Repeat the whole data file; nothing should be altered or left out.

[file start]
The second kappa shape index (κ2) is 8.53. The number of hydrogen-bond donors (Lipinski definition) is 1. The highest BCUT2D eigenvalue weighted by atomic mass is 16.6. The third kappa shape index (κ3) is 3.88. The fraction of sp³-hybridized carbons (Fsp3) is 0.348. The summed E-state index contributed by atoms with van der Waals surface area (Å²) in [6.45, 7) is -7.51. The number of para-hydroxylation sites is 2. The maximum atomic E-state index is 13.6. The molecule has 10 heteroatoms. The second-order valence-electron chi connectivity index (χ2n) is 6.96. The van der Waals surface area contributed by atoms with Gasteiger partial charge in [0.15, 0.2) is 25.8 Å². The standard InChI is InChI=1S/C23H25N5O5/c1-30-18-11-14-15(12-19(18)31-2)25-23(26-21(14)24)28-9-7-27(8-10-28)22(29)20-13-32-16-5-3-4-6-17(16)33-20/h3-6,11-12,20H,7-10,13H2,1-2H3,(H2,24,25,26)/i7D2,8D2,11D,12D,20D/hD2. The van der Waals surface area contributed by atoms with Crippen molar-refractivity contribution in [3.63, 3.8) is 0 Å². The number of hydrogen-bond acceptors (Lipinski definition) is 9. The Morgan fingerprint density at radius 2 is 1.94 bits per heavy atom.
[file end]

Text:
The second kappa shape index (κ2) is 8.53. The number of hydrogen-bond donors (Lipinski definition) is 1. The highest BCUT2D eigenvalue weighted by atomic mass is 16.6. The third kappa shape index (κ3) is 3.88. The fraction of sp³-hybridized carbons (Fsp3) is 0.348. The summed E-state index contributed by atoms with van der Waals surface area (Å²) in [6.45, 7) is -7.51. The number of para-hydroxylation sites is 2. The maximum atomic E-state index is 13.6. The molecule has 10 heteroatoms. The second-order valence-electron chi connectivity index (χ2n) is 6.96. The van der Waals surface area contributed by atoms with Gasteiger partial charge in [0.15, 0.2) is 25.8 Å². The standard InChI is InChI=1S/C23H25N5O5/c1-30-18-11-14-15(12-19(18)31-2)25-23(26-21(14)24)28-9-7-27(8-10-28)22(29)20-13-32-16-5-3-4-6-17(16)33-20/h3-6,11-12,20H,7-10,13H2,1-2H3,(H2,24,25,26)/i7D2,8D2,11D,12D,20D/hD2. The van der Waals surface area contributed by atoms with Crippen molar-refractivity contribution in [3.63, 3.8) is 0 Å². The number of hydrogen-bond acceptors (Lipinski definition) is 9. The Morgan fingerprint density at radius 2 is 1.94 bits per heavy atom.